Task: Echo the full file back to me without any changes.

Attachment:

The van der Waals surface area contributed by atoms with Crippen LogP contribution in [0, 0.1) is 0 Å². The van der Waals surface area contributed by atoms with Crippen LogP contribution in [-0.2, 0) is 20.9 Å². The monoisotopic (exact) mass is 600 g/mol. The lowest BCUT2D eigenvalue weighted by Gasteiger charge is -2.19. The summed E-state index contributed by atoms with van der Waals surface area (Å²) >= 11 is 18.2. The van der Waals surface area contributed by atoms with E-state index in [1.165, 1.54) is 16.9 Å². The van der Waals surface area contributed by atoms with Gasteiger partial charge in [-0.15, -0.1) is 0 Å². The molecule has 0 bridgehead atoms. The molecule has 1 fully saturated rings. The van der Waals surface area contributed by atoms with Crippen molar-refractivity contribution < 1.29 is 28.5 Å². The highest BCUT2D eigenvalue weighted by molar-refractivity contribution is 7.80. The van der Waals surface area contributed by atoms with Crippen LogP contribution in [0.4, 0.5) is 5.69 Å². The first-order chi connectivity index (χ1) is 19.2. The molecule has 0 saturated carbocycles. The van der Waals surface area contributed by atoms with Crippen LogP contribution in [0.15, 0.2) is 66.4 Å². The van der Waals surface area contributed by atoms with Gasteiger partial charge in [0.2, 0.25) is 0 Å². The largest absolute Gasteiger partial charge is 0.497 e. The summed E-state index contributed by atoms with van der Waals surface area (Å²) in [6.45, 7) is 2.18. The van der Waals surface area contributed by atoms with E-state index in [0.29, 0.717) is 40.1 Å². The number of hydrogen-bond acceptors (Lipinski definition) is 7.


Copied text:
The van der Waals surface area contributed by atoms with Crippen LogP contribution in [0, 0.1) is 0 Å². The van der Waals surface area contributed by atoms with Crippen LogP contribution in [-0.2, 0) is 20.9 Å². The monoisotopic (exact) mass is 600 g/mol. The lowest BCUT2D eigenvalue weighted by Gasteiger charge is -2.19. The summed E-state index contributed by atoms with van der Waals surface area (Å²) >= 11 is 18.2. The van der Waals surface area contributed by atoms with E-state index in [1.165, 1.54) is 16.9 Å². The van der Waals surface area contributed by atoms with Gasteiger partial charge in [-0.15, -0.1) is 0 Å². The molecule has 0 bridgehead atoms. The molecule has 1 fully saturated rings. The van der Waals surface area contributed by atoms with Crippen molar-refractivity contribution < 1.29 is 28.5 Å². The highest BCUT2D eigenvalue weighted by molar-refractivity contribution is 7.80. The van der Waals surface area contributed by atoms with Crippen LogP contribution in [0.4, 0.5) is 5.69 Å². The first-order chi connectivity index (χ1) is 19.2. The molecule has 0 saturated carbocycles. The van der Waals surface area contributed by atoms with Crippen LogP contribution in [0.15, 0.2) is 66.4 Å². The van der Waals surface area contributed by atoms with Gasteiger partial charge in [0.2, 0.25) is 0 Å². The largest absolute Gasteiger partial charge is 0.497 e. The summed E-state index contributed by atoms with van der Waals surface area (Å²) in [6.45, 7) is 2.18. The van der Waals surface area contributed by atoms with E-state index in [0.29, 0.717) is 40.1 Å². The number of hydrogen-bond acceptors (Lipinski definition) is 7.